\draw (wall2.south west) -- (wall2.south east);
            \draw [spring] (wall2) -- ($(M1.north east)!(wall2)!(M1.north west)$) node[pos=.5,left] {$k_1$};
            \draw [-latex,thick] (1.5,0) -- (1.5,1) node [pos=.5,right] {$x$};
            \filldraw circle (.05) node [pos=.5,below] {\tiny $CG$};
            \node [rotate=90,above] at (M1.west) {Mass,$m$};
            \node at (0,-3.5) {(b)};
        \end{scope}
\end{tikzpicture}


\end{document}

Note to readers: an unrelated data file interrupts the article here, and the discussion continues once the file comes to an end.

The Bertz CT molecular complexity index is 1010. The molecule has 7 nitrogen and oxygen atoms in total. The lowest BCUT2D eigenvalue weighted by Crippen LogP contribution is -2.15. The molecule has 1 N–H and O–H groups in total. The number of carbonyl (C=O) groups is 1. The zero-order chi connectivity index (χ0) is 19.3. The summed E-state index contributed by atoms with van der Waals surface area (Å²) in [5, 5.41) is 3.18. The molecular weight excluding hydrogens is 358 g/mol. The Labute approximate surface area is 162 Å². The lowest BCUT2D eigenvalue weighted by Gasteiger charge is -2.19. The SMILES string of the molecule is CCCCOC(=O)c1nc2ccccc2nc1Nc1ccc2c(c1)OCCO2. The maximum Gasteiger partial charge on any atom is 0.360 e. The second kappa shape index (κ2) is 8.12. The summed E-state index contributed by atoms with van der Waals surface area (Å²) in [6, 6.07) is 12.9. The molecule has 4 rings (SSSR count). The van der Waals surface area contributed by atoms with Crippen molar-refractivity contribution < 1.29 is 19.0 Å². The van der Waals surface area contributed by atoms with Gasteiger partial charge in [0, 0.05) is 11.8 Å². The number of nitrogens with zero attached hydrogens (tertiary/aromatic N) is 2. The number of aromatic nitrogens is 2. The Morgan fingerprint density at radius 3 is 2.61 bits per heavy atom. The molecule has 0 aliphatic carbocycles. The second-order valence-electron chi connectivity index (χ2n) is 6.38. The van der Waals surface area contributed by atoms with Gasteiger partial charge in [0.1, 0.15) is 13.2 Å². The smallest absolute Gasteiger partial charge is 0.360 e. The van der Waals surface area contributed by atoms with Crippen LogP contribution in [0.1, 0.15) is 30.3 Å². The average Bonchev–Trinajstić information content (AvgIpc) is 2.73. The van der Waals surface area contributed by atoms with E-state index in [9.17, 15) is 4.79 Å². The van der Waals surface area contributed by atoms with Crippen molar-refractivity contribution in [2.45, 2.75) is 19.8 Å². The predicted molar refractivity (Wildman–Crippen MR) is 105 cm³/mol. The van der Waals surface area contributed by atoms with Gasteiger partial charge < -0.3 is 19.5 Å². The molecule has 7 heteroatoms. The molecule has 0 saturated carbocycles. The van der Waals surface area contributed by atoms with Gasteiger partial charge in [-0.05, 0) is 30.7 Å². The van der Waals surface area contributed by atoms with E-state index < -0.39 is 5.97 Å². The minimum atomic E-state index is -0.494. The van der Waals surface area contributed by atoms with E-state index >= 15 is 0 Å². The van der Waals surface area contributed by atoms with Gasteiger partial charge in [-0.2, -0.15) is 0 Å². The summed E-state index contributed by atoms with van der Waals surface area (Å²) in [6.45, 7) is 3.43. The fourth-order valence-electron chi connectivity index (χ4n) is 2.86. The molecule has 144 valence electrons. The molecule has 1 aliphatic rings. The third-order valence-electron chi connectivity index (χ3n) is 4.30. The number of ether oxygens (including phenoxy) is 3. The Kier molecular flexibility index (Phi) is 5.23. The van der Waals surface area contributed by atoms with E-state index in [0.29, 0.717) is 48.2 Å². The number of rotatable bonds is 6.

share|improve this answer
    
thanks a lot. However, there is a reason why k1 is placed on the top left of the rectangle (figure part a). It is the original position of k1 (out of plane). By simplification, you can then assume to put k1 in plane (figure part b)... –  roland Jul 5 '11 at 13:51
    
@roland: Sorry for that, I just assumed the figure should be symmetrical. I've corrected my answer now. –  Jake Jul 5 '11 at 22:27
1  
@Jake: Thanks. Done as well. –  Martin Scharrer Jul 5 '11 at 22:36
    
@jake:thanks a lot for your help and explanation! –  roland Jul 6 '11 at 16:37
    
@roland: You're welcome! If this answers your question, it would be good if you could click the tick mark next to my answer to mark this question as answered. –  Jake Jul 6 '11 at 23:00